As Everton’s ‘Franz Beckenbauer’ kickstarts resurgence, Rafa Benitez must learn a ‘unhelpful’ lesson.


As Everton’s ‘Franz Beckenbauer’ kickstarts resurgence, Rafa Benitez must learn a ‘unhelpful’ lesson.

The three points are the most important thing, and Everton beat Burnley again again, but the first 50 minutes or so were some of the worst football I’ve seen in a long time.

It was one of those games where you were trying to figure out how you were going to win while also fearing the outcome.

The first game back under the lights at a full Goodison should have a strong tempo to get the crowd excited because the opposition won’t like it, but we got off to a horrible start.

When I saw the starting lineup, I was a little concerned. Had we treated them with too much reverence?

Rafa understands the city and what Evertonians want, as evidenced by the players he’s brought in who can run with the ball and provide crosses. However, the setup we did on Monday was too challenging for us. There was no one in the box to cross to when we went wide.

We were really relaxed, with no drive to do anything, and it appeared to be similar to the performances we saw at home last year under Carlo Ancelotti, and you were dreading it.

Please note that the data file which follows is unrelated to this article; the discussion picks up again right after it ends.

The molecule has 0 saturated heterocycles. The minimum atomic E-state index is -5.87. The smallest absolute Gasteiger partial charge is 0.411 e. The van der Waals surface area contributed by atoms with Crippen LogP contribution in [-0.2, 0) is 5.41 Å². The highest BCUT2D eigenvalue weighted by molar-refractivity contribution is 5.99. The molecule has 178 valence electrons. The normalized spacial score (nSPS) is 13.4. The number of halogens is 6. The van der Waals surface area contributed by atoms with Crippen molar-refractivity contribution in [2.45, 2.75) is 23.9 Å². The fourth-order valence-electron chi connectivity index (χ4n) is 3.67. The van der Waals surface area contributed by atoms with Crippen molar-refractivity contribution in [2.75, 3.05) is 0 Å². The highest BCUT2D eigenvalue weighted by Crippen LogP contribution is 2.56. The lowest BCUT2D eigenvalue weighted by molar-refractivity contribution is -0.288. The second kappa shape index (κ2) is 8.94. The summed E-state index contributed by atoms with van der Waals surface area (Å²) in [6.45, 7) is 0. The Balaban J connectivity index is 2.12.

The system didn’t work for us – the back three didn’t function, we were dominated in midfield, we couldn’t hold possession, and we were sloppy and on the back foot from the start.

Rafa Benitez must realize that setting up in this manner does not benefit the supporters or the players.

We lost the toss and turned around, shooting towards Gwladys Street first, then playing reverse. The ball was carried very slowly around the back, it was pedestrian play, and we didn’t appear to have a game plan.

Burnley then settled into the game and detected a whiff of blood. Sean Dyche’s team will give you exactly what you expect. That is the football style they believe they can win with. We didn’t do anything to stop it because it was so basic.

We didn’t stop crosses, and Burnley took advantage of the situation. Rafa, I assumed, would alter it within 15/20 minutes because it was evident it needed to be changed.

He didn’t, though, most likely. “The summary has come to an end.”


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